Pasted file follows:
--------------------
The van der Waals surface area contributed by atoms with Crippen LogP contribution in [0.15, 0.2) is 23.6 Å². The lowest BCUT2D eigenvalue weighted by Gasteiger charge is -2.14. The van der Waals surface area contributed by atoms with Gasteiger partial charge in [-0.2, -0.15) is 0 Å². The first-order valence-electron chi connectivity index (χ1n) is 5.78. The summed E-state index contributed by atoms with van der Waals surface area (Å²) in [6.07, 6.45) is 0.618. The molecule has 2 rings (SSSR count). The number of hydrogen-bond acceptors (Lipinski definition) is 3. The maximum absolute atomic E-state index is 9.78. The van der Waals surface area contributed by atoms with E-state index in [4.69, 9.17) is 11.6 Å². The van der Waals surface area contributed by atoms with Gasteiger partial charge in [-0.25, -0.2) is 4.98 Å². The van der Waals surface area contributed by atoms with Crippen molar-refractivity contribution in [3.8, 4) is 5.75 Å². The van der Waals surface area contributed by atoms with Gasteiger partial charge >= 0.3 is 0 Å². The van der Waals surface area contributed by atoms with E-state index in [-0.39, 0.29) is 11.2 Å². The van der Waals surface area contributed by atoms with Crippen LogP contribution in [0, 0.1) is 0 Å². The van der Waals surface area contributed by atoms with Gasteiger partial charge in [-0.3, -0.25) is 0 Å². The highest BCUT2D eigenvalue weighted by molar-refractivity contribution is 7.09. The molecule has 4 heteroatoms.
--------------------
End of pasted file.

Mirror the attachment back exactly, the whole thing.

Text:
The van der Waals surface area contributed by atoms with Crippen LogP contribution in [0.15, 0.2) is 23.6 Å². The lowest BCUT2D eigenvalue weighted by Gasteiger charge is -2.14. The van der Waals surface area contributed by atoms with Gasteiger partial charge in [-0.2, -0.15) is 0 Å². The first-order valence-electron chi connectivity index (χ1n) is 5.78. The summed E-state index contributed by atoms with van der Waals surface area (Å²) in [6.07, 6.45) is 0.618. The molecule has 2 rings (SSSR count). The number of hydrogen-bond acceptors (Lipinski definition) is 3. The maximum absolute atomic E-state index is 9.78. The van der Waals surface area contributed by atoms with E-state index in [4.69, 9.17) is 11.6 Å². The van der Waals surface area contributed by atoms with Gasteiger partial charge in [-0.25, -0.2) is 4.98 Å². The van der Waals surface area contributed by atoms with Crippen molar-refractivity contribution in [3.8, 4) is 5.75 Å². The van der Waals surface area contributed by atoms with Gasteiger partial charge >= 0.3 is 0 Å². The van der Waals surface area contributed by atoms with E-state index in [-0.39, 0.29) is 11.2 Å². The van der Waals surface area contributed by atoms with Crippen LogP contribution in [0, 0.1) is 0 Å². The van der Waals surface area contributed by atoms with Gasteiger partial charge in [-0.3, -0.25) is 0 Å². The highest BCUT2D eigenvalue weighted by molar-refractivity contribution is 7.09. The molecule has 4 heteroatoms.